Aerospace Develops New Capability to Deorbit Small Spacecraft

A team at Aerospace recently developed a prototype deorbit motor that could enable space operators to safely retire their spacecraft on demand, which is now more essential than ever to space missions.
Graphic depiction of deorbit motor.

The ongoing space debris problem poses a significant threat for the future of the rapidly growing space industry. The need for innovative solutions to address this challenge has led experts to seek new methods and develop novel technologies that can mitigate further congestion in Low Earth Orbit (LEO). The Aerospace Corporation continues to be at the forefront in advancing concepts, strategies and capabilities that will ensure sustainable access to space for the future.

Recently, a team at Aerospace developed a prototype deorbit motor that could enable space operators to safely retire their spacecraft on demand. This is now more essential than ever to space missions given the recent requirements adopted by the Federal Communications Commission (FCC).  The new rule requires space operators in LEO to deorbit their satellites within five years—instead of 25 years—of the completion of their mission, making end-of-mission capabilities critical to the space architectures of the future.

“The world is growing more and more dependent on the use of space, however, that use is becoming more stressed and challenged,” said Jerry Fuller, Senior Engineering Specialist at Aerospace. “The risk of a debris collision is greater now than it's ever been. And at the same time, there are plans to put many more satellites and many more constellations into space. We need to start developing capabilities that will allow space operators to successfully complete their missions without exacerbating the problem.”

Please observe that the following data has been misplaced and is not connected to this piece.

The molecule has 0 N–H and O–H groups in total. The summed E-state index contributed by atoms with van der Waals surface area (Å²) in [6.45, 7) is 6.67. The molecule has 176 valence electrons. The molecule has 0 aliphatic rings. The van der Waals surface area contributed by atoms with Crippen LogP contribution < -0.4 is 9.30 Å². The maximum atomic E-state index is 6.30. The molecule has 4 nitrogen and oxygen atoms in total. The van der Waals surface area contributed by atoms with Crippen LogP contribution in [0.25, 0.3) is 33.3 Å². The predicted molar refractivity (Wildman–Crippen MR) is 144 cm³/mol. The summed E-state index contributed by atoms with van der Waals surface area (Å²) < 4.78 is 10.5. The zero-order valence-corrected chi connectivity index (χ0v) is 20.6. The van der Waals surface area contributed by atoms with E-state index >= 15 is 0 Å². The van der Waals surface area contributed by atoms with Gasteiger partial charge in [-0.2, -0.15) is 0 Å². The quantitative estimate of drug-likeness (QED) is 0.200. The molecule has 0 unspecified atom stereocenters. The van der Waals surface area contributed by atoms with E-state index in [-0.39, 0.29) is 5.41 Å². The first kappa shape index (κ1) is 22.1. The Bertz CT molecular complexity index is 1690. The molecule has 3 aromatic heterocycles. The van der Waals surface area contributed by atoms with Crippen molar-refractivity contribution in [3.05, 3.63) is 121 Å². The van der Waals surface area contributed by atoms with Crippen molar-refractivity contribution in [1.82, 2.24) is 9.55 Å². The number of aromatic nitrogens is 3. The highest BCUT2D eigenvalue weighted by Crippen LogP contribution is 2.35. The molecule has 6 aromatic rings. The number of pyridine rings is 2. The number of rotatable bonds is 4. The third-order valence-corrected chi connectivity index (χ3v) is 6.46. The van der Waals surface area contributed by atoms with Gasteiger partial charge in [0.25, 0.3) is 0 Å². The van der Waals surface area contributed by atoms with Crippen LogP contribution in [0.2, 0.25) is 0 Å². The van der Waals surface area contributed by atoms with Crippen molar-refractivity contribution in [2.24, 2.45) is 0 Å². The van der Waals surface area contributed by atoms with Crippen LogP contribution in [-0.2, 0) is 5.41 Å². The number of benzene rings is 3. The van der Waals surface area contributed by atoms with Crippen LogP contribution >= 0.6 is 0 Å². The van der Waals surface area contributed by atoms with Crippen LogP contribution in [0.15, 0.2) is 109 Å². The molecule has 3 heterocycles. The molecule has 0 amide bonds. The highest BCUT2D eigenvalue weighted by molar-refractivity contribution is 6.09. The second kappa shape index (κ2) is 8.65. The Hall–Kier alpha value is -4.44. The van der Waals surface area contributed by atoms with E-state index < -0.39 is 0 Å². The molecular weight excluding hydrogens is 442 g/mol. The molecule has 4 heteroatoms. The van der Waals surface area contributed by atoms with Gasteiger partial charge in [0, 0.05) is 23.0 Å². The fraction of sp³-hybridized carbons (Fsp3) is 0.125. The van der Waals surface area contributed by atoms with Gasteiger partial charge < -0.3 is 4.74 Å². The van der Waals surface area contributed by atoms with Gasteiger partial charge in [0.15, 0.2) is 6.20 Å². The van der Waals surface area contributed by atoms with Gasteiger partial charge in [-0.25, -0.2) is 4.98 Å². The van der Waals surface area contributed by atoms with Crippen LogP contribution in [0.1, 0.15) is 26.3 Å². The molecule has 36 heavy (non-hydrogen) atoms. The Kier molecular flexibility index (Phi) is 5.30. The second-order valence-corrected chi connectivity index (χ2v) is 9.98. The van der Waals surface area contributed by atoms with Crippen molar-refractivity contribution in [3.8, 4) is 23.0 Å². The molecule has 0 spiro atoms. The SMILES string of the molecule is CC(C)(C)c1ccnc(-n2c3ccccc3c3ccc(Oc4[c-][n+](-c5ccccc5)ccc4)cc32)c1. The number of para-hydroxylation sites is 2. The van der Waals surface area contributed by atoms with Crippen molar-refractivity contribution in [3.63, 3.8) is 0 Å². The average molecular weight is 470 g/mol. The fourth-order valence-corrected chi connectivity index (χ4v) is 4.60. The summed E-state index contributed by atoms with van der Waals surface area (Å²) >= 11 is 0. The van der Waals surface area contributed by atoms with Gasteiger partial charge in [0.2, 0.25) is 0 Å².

Fuller added that Aerospace’s depth of technical expertise and innovation can be leveraged as a more active resource for the global space community in reducing the debris problem.  

“Aerospace’s technology leadership should allow it to play a greater role in debris mitigation,” he said. “This rocket motor technology is one of several components that Aerospace has developed toward that end.” 



Meeting the Need for Deorbiting Capabilities

The deorbit motor is designed to be integrated into a spacecraft —such as a CubeSat— using a commercial off-the-shelf (COTS) solid-propellant rocket. What makes it unique is a connected deflector plate and nozzle that creates spin-stabilized axial thrust to enable controlled reentry. As the motor comes up to pressure, the deflector plate acts as an ablative surface and forces gases through various vanes circling the plate, causing the entire satellite to rotate. Once the ablative surface burns away, the motor exhaust exits in the typical fashion, producing the desired deorbit impulse.